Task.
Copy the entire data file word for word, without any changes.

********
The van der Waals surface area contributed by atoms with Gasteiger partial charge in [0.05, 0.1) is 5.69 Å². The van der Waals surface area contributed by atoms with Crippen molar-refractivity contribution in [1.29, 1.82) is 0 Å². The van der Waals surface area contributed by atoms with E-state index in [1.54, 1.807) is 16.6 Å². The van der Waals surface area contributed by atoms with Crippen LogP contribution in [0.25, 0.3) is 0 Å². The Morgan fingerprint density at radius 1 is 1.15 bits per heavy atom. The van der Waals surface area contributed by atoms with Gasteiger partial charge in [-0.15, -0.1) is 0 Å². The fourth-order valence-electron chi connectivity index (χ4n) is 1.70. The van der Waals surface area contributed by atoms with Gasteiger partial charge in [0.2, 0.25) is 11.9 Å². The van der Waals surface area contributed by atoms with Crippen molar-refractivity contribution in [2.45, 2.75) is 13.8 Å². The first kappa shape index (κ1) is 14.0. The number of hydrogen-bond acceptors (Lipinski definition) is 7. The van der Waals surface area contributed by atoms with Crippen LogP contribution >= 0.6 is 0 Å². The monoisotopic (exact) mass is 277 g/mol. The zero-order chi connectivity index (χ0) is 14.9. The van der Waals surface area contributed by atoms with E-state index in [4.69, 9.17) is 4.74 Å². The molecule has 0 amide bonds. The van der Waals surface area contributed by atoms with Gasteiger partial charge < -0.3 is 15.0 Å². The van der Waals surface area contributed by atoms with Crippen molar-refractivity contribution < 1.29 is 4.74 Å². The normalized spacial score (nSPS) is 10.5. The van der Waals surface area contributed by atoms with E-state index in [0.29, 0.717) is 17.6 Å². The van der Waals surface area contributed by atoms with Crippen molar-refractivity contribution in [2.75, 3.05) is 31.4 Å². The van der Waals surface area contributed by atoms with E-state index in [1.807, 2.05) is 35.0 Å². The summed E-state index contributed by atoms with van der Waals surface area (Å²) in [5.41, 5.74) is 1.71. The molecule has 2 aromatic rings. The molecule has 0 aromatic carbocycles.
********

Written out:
The van der Waals surface area contributed by atoms with Gasteiger partial charge in [0.05, 0.1) is 5.69 Å². The van der Waals surface area contributed by atoms with Crippen molar-refractivity contribution in [1.29, 1.82) is 0 Å². The van der Waals surface area contributed by atoms with E-state index in [1.54, 1.807) is 16.6 Å². The van der Waals surface area contributed by atoms with Crippen LogP contribution in [0.25, 0.3) is 0 Å². The Morgan fingerprint density at radius 1 is 1.15 bits per heavy atom. The van der Waals surface area contributed by atoms with Gasteiger partial charge in [-0.15, -0.1) is 0 Å². The fourth-order valence-electron chi connectivity index (χ4n) is 1.70. The van der Waals surface area contributed by atoms with Gasteiger partial charge in [0.2, 0.25) is 11.9 Å². The van der Waals surface area contributed by atoms with Crippen molar-refractivity contribution in [2.45, 2.75) is 13.8 Å². The first kappa shape index (κ1) is 14.0. The number of hydrogen-bond acceptors (Lipinski definition) is 7. The van der Waals surface area contributed by atoms with Crippen LogP contribution >= 0.6 is 0 Å². The monoisotopic (exact) mass is 277 g/mol. The zero-order chi connectivity index (χ0) is 14.9. The van der Waals surface area contributed by atoms with E-state index in [4.69, 9.17) is 4.74 Å². The molecule has 0 amide bonds. The van der Waals surface area contributed by atoms with Gasteiger partial charge < -0.3 is 15.0 Å². The van der Waals surface area contributed by atoms with Crippen molar-refractivity contribution < 1.29 is 4.74 Å². The normalized spacial score (nSPS) is 10.5. The van der Waals surface area contributed by atoms with E-state index in [0.29, 0.717) is 17.6 Å². The van der Waals surface area contributed by atoms with Crippen molar-refractivity contribution in [2.75, 3.05) is 31.4 Å². The van der Waals surface area contributed by atoms with E-state index in [1.807, 2.05) is 35.0 Å². The summed E-state index contributed by atoms with van der Waals surface area (Å²) in [5.41, 5.74) is 1.71. The molecule has 2 aromatic rings. The molecule has 0 aromatic carbocycles.